Sony Music and Time Warner became the second pair of major-label corporations this year to enter the online retail business with the announcement Tuesday (July 13) that they would acquire Internet music sales giant CDNow and merge it with their mail-order record club, Columbia House.
The companies have no plans to change either CDNow or Columbia House, but will use the record club to push customers toward the online store, said Paul Vidich, Time Warner's executive vice president of strategic planning and business development. And the acquisition may help them distribute music by download in the future, he said.
"One of the subtleties here is that, with online retail there is the potential for the digital distribution of music through those sites," he said.
Otherwise, Vidich characterized the CDNow deal as an extension of what the labels have been doing for more than a decade with their mail-order venture.
"These clubs really are direct-marketing enterprises," he said. "Each of the majors has been in the business for a long time. This is really not a shift."
In April the Universal Music Group and BMG Entertainment announced they would invest in a new online music store called Get Music (www.getmusic.com).
Both ventures would appear to put the labels in competition with the stores that sell their records. But a spokesperson for Musicland Stores Corp., a Minneapolis company that owns Sam Goody, Media Play and other retail chains, said he doubted the new venture would interfere with retailers' business or their relationship with the labels.
"We don't see it as changing the competitive environment," Musicland's Brant Skokrand said. "Columbia House already had its own website. This is just another step by everyone toward embracing e-commerce."
Hilary Rosen, president and CEO of the Record Industry Association of America the industry's chief lobbying arm said she could envision the major labels being ready to offer regular downloads by the end of the year. In the meantime, she said, their ownership of online stores gives them a good forum to test the way they sell music to customers.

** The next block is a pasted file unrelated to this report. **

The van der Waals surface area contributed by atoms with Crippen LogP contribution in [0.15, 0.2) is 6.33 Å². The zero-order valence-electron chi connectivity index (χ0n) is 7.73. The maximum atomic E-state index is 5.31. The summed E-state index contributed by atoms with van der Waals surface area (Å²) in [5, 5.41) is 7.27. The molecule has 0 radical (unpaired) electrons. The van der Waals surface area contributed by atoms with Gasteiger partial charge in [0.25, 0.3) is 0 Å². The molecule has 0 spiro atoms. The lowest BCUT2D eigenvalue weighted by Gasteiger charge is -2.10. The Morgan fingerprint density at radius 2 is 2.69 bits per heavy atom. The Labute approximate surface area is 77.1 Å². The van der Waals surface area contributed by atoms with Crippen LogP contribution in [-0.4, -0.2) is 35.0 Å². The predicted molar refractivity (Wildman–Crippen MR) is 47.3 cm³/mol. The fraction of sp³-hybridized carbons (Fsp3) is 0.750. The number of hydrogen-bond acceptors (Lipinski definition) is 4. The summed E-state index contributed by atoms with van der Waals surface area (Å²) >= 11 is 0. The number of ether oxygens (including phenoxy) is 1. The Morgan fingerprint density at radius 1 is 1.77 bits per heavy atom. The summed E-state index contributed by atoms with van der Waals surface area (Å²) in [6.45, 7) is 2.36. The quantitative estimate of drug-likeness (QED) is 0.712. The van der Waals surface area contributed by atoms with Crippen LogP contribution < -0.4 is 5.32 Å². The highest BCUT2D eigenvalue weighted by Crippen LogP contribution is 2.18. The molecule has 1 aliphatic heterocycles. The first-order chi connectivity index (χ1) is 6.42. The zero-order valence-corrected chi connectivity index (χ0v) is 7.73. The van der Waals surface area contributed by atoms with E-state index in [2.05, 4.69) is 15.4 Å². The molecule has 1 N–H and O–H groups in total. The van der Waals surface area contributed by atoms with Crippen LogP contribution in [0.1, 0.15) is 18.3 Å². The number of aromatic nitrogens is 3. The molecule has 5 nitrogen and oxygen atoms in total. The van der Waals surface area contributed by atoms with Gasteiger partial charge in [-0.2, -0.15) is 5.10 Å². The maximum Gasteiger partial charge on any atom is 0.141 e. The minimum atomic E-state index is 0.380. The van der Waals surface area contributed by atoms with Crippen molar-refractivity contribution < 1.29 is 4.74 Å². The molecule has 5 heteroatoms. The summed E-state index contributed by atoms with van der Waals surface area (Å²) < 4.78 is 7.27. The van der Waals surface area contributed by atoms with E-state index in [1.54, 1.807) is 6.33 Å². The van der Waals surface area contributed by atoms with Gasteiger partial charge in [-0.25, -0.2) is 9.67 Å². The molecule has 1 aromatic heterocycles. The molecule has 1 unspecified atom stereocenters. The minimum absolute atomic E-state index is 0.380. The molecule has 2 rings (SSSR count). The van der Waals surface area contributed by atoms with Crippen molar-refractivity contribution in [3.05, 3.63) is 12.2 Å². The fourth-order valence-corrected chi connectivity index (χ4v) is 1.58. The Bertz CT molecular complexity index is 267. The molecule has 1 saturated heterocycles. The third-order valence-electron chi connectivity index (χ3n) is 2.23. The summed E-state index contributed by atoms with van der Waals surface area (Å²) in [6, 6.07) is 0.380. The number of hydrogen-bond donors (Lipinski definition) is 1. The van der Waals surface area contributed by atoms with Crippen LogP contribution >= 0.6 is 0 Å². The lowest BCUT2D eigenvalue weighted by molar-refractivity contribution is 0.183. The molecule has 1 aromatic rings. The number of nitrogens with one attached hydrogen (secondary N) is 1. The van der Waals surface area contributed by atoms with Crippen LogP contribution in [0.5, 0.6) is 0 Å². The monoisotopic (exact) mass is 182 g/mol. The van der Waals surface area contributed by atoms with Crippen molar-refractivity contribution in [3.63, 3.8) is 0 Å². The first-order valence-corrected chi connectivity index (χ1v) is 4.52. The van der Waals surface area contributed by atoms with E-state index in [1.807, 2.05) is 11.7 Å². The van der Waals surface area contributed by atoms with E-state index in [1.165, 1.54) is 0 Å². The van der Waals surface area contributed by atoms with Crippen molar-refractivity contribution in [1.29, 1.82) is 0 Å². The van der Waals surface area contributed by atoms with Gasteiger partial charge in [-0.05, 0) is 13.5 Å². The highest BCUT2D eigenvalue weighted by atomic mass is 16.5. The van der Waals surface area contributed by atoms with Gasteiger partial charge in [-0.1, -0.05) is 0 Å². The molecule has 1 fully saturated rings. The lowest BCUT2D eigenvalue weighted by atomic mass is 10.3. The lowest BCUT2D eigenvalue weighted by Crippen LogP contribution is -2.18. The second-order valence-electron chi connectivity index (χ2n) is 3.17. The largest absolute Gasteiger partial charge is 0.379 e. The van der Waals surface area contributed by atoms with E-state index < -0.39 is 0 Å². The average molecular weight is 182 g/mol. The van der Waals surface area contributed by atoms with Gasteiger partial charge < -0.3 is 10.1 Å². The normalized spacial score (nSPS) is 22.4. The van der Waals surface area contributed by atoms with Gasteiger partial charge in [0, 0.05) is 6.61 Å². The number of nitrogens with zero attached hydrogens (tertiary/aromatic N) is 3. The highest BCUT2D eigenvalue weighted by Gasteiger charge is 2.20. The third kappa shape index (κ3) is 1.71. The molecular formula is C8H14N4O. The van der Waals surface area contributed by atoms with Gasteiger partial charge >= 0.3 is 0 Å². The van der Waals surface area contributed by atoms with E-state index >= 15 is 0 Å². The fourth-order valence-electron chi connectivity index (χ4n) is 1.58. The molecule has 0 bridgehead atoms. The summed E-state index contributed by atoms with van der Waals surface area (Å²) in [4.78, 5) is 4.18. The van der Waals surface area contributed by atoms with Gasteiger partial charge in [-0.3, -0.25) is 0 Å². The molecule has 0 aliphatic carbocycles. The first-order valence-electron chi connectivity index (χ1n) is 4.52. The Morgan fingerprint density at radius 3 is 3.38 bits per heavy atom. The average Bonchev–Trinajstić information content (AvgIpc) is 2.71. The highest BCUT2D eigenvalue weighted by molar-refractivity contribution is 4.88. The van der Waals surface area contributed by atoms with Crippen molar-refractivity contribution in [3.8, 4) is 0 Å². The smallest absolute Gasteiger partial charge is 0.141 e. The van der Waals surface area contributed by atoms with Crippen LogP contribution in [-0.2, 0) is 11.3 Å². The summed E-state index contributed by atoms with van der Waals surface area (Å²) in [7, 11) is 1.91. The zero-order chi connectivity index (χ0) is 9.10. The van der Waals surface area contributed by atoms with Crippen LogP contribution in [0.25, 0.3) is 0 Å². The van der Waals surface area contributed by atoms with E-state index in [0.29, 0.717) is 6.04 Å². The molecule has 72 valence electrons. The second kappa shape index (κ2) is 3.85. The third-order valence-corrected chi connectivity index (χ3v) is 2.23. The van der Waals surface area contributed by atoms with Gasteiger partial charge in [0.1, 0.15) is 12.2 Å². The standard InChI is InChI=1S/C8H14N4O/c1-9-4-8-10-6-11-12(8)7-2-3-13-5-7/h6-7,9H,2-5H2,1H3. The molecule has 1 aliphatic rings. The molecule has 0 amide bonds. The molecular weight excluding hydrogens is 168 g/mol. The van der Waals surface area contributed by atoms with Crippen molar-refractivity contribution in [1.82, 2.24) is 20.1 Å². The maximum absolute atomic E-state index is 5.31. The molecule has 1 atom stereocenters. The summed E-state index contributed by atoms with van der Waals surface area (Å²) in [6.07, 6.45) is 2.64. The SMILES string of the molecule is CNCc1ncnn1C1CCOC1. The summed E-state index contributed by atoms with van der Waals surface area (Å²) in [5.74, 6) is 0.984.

"It's an opportunity to test out marketing concepts not exclusive of other retailers, but concepts outside stores might not buy into," Rosen said.
Rosen and Vidich said neither the purchase of CDNow nor the formation of Get Music means the labels are shying away from traditional record stores. Rosen said the labels would continue to sell and promote their products the way they always have.
Sony, whose artists include Ricky Martin, Pearl Jam, Lauryn Hill and the Offspring, and Warner Bros., whose roster includes Madonna, the Red Hot Chili Peppers, Kid Rock and Busta Rhymes, have tried to establish an online retail site before. Their first effort, Total E (www.totale.com), launched in 1997 but has never been successful, Vidich said.
The CDNow acquisition was a matter of the two labels' wanting to have something functional in place immediately rather than trying to rebuild Total E, Vidich said. Sony and Time Warner have co-owned Columbia House for 10 years.
CDNow, based in Fort Washington, Pa., boasts more than 2 million customers. Earlier this year, CDNow absorbed another online retailer, Music Boulevard.
Columbia House has 16 million members.